The rest of the crew barely manages to reach the landing module; Tanner has to order Baker to lift off with the cargo doors open and close them as they go. Damage to the Messiah limits full video feed transmission back to Earth. Tanner relays the grim news that Tanner is lost and Monash is injured (his wife, Mariette, is seen crying as she hears the news). Tulchinsky vehemently argues to go after Partenza. Tanner barely succeeds in persuading him that Partenza is lost, and all of them will die and the Messiah destroyed if they try to locate and retrieve him. That would doom the entire population of Earth.
Continuing news coverage at the MSNBC studio, Jenny gives a summary of Partenza's career in NASA in tribute to his sacrifice for the mission. Relaying updates as she gets them, she informs the people that Captain Tanner is now in command of the Messiah. It has docked with the Orion booster propulsion unit and is preparing to detonate the nuclear warheads. She cautions everyone that the blast effect will again nullify whatever video transmission the Messiah is able to send back to Earth.
Col. Tulchinsky coordinates the arming of the nuclear warheads. Tanner prepares to activate Orion boosters soon as the countdown is complete. Despite this, the Messiah is still caught in the nuclear shockwave and further damaged. All video and audio transmission is knocked out. President Beck is seen in a White House office with Entrenkin, the cabinet, and a number of leading military Chiefs of Staff. A phone rings, and the member answering it looks at Beck grimly.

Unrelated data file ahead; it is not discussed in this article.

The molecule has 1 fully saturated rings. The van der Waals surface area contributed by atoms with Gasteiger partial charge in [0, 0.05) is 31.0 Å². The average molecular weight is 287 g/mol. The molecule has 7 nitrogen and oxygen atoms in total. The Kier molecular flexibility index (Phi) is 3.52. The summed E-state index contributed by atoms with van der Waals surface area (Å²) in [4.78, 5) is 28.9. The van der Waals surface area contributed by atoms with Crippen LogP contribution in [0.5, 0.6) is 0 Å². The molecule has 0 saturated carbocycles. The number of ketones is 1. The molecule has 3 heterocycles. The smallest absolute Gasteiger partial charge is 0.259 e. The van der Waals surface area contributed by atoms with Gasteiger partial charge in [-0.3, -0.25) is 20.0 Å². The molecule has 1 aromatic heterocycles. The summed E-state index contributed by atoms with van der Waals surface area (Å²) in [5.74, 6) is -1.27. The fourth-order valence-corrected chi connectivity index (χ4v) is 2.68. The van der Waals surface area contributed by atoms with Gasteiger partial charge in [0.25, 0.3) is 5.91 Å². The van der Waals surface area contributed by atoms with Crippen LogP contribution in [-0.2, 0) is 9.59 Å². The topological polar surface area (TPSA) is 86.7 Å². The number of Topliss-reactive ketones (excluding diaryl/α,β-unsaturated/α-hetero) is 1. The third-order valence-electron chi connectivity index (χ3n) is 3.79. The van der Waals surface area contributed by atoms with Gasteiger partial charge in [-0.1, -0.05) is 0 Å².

President Beck goes on the air to deliver the news to the country. The warhead detonation only succeeded in breaking off a significantly large chunk of the comet-- 1.5 miles wide-- large enough to cause catastrophic damage to the planet in its own right. Both this chunk and larger, six-mile main piece of the comet are still heading straight toward Earth. Houston Mission Control cannot communicate further with the Messiah although they are able to continue tracking it via radar. Its condition and the status of the crew are unknown. Beck announces contingency plans that were in place from the moment of the comet's discovery.
The United States and Russia will prepare their entire joint arsenals of Titan-Class nuclear missiles to launch into space as soon as the two comet chunks, now separately named Wolf (the larger, main body of the comet) and Beiderman (the smaller chunk broken loose by the warheads) are close enough for military computers to target them, in hopes that the comet pieces can still be shunted off their current course.